After fighting against Juncker’s nomination, the United Kingdom ensured Lord Jonathan Hill would have a prominent role in guiding the direction of the banking union. This will involve oversight of new mechanisms designed during the crisis as well as the appointment of a new Directorate General for Financial Stability.
The changes may make some waves on a day-to-day basis in Brussels, with France, a Eurozone-core country, previously holding these responsibilities. Juncker has now taken the bold move of splitting the Department in two, assigning the main role to the UK in the process. The move comes as the new president of the Commission aims to develop capital markets by boosting the European economy with €200 billion worth of growth.
“Regulators, stakeholders and all members in the financial sector see the new structure as a crucial step”, explained a source to The Corner.
The political implications are significant, because a non-euro currency country ruling the banking system could well foment mistrust amongst members, with sources in the financial sector acutely aware of possible bumps ahead, according to the expert, who participated last weekend in the Eurofi Forum in Milan.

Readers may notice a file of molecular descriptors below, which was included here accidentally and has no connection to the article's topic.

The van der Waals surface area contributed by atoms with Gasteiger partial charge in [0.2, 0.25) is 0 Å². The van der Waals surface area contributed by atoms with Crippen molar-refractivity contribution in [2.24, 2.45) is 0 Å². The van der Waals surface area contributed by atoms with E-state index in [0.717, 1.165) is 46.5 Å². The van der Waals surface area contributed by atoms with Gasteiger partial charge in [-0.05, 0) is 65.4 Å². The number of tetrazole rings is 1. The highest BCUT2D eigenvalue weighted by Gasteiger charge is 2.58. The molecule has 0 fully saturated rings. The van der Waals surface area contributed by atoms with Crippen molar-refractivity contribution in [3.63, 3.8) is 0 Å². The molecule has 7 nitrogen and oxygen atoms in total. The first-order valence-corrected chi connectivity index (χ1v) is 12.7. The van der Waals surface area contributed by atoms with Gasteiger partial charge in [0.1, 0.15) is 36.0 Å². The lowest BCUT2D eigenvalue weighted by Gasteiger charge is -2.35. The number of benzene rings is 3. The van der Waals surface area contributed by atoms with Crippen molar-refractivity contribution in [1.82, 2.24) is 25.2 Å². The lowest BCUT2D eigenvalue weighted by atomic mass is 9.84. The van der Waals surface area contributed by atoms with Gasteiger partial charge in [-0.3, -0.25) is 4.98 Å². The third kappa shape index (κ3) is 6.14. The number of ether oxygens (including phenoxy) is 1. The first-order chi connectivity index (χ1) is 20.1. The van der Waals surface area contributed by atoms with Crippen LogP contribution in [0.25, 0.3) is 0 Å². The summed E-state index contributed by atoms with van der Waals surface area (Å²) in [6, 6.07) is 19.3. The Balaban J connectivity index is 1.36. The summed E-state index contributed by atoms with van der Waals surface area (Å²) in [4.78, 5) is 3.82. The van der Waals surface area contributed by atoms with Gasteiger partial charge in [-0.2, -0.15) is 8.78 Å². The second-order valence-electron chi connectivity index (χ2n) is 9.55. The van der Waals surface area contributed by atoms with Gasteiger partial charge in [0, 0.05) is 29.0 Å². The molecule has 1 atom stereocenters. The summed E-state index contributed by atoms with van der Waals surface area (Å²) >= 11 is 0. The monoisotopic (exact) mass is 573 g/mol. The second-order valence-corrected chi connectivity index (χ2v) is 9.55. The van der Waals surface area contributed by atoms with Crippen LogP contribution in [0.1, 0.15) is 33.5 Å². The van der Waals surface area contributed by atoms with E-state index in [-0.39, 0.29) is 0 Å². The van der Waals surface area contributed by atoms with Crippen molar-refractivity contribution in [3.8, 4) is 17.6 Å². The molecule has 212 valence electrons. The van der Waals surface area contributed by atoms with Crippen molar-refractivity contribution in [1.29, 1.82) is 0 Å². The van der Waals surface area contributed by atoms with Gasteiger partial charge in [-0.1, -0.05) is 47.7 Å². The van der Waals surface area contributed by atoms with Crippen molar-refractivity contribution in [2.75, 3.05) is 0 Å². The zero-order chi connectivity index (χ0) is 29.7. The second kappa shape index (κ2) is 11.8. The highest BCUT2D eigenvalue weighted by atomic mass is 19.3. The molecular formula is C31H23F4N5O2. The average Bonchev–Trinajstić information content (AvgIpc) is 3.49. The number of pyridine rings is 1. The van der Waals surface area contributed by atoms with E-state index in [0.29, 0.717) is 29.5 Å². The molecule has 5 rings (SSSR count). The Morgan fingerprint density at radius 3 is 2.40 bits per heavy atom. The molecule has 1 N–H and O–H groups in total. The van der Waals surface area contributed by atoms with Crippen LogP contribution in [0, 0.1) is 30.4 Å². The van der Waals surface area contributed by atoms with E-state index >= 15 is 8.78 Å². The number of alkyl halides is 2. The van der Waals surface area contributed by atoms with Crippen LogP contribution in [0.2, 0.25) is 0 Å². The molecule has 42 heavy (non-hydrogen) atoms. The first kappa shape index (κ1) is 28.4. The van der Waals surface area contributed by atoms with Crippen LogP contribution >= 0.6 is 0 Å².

The meeting in Milan, in tandem with Eurogroup and Ecofin, brought together public decision-makers and the financial industry to discuss the on-going reforms. The sector insists on the necessity to integrate capital markets and, moreover, wants new rules to protect investors.
“There is too much work to do to create a European capital market. EU countries have different opinions about it so the message launched by Juncker with this new Department is very important” believes Josina Kamerling, Head of Regulatory Outreach from CFA Institute.
The City of London, the main stock-market in Europe, which had been so opposed to Juncker´s appointment, may actually reap some benefits from some of his early decisions. However Lord –Hill should tread carefully in his new role, with the need to appear even-handed crucial in the new setup.